Reina: With this one it's all our graphic designer. Her name is Monica Pizzo, @pizzo_monica on Instagram. It's really all her. We are curators in terms of the stories, the theme, and what we want this to feel like. And she takes her beautiful designer brain and translates it into visuals. I don't know how, but somehow she does it. So we do a lot of talking about mood boards and colors for the print; what feels right. And it all starts with what we are trying to communicate with the print, which is why it meant so much when you said that Fire communicated fire because that's something that we have tried to be very intentional about from the beginning. Our theme is work for print four. For example, we are mood boarding what images come up for Mars and I around work, then Moni [Monica] will take that and translate that into the print and she's really intentional about symbolism throughout the magazine. In the Fire print she used a fire hearth in her design, so she's very very intentional about it.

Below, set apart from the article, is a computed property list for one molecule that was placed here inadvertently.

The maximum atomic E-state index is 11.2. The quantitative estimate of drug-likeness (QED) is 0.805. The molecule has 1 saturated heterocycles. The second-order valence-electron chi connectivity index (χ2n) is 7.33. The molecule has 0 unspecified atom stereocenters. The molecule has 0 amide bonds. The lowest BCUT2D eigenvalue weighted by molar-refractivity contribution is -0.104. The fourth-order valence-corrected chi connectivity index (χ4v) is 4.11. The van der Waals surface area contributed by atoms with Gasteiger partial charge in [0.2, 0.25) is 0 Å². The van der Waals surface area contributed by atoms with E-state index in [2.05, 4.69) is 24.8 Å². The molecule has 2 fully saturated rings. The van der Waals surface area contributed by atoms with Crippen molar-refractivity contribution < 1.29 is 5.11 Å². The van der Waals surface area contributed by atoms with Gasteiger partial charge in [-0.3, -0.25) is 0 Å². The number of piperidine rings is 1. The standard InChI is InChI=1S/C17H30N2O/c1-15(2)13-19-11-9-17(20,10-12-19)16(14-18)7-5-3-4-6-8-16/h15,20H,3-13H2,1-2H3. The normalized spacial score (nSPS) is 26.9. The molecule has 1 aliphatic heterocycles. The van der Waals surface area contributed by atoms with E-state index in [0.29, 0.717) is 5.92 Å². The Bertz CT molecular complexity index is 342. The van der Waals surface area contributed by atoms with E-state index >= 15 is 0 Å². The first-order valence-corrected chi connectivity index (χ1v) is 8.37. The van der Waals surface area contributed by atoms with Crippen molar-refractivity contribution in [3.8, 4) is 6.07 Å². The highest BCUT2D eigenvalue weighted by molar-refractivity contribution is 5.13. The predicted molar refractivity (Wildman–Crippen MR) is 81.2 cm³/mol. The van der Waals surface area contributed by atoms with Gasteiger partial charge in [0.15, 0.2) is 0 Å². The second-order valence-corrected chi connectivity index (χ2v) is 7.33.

Hunter: Yeah it definitely shows!

it was a place of our representation; what we don't see and wanting to curate a community and safe space for the people who are most marginalized.

Mars: I would also add that the aesthetic of the mag comes from our community in terms of what was submitted for the print. A lot of the times people submit art then Monica works with the vibe of the art. It's a big part of our community helping us curate the aesthetic by the things that they give us. Or even if they don't give us visual components, they’ll give us a poem, then we have to think of what visuals this poem inspires, and then Monica creates a visual or finds visuals that are inspired by [those conversations]. Our community curates the unique look that you mentioned, Hunter.

Hunter: Having a magazine that highlights the being of womxn and nonbinary people of color is major and important. Could you guys talk about the importance of representation in LUMXN?